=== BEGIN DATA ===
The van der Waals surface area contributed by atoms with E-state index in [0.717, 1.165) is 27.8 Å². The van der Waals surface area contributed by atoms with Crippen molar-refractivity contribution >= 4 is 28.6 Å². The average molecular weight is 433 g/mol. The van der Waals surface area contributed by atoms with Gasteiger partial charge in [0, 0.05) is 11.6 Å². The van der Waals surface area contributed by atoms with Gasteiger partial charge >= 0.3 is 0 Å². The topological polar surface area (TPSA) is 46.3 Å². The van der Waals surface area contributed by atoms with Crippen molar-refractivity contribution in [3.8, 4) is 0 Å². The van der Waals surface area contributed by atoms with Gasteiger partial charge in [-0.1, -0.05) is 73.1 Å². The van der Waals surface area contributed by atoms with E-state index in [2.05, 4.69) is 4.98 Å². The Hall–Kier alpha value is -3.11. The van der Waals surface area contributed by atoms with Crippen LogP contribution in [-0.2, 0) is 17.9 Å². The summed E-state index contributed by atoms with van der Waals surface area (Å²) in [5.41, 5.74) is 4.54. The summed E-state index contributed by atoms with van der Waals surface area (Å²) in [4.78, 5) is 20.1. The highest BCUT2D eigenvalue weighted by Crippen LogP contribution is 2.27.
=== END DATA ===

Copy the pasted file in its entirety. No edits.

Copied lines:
The van der Waals surface area contributed by atoms with E-state index in [0.717, 1.165) is 27.8 Å². The van der Waals surface area contributed by atoms with Crippen molar-refractivity contribution >= 4 is 28.6 Å². The average molecular weight is 433 g/mol. The van der Waals surface area contributed by atoms with Gasteiger partial charge in [0, 0.05) is 11.6 Å². The van der Waals surface area contributed by atoms with Gasteiger partial charge >= 0.3 is 0 Å². The topological polar surface area (TPSA) is 46.3 Å². The van der Waals surface area contributed by atoms with Crippen molar-refractivity contribution in [3.8, 4) is 0 Å². The van der Waals surface area contributed by atoms with Gasteiger partial charge in [-0.1, -0.05) is 73.1 Å². The van der Waals surface area contributed by atoms with E-state index in [2.05, 4.69) is 4.98 Å². The Hall–Kier alpha value is -3.11. The van der Waals surface area contributed by atoms with Crippen LogP contribution in [-0.2, 0) is 17.9 Å². The summed E-state index contributed by atoms with van der Waals surface area (Å²) in [5.41, 5.74) is 4.54. The summed E-state index contributed by atoms with van der Waals surface area (Å²) in [4.78, 5) is 20.1. The highest BCUT2D eigenvalue weighted by Crippen LogP contribution is 2.27.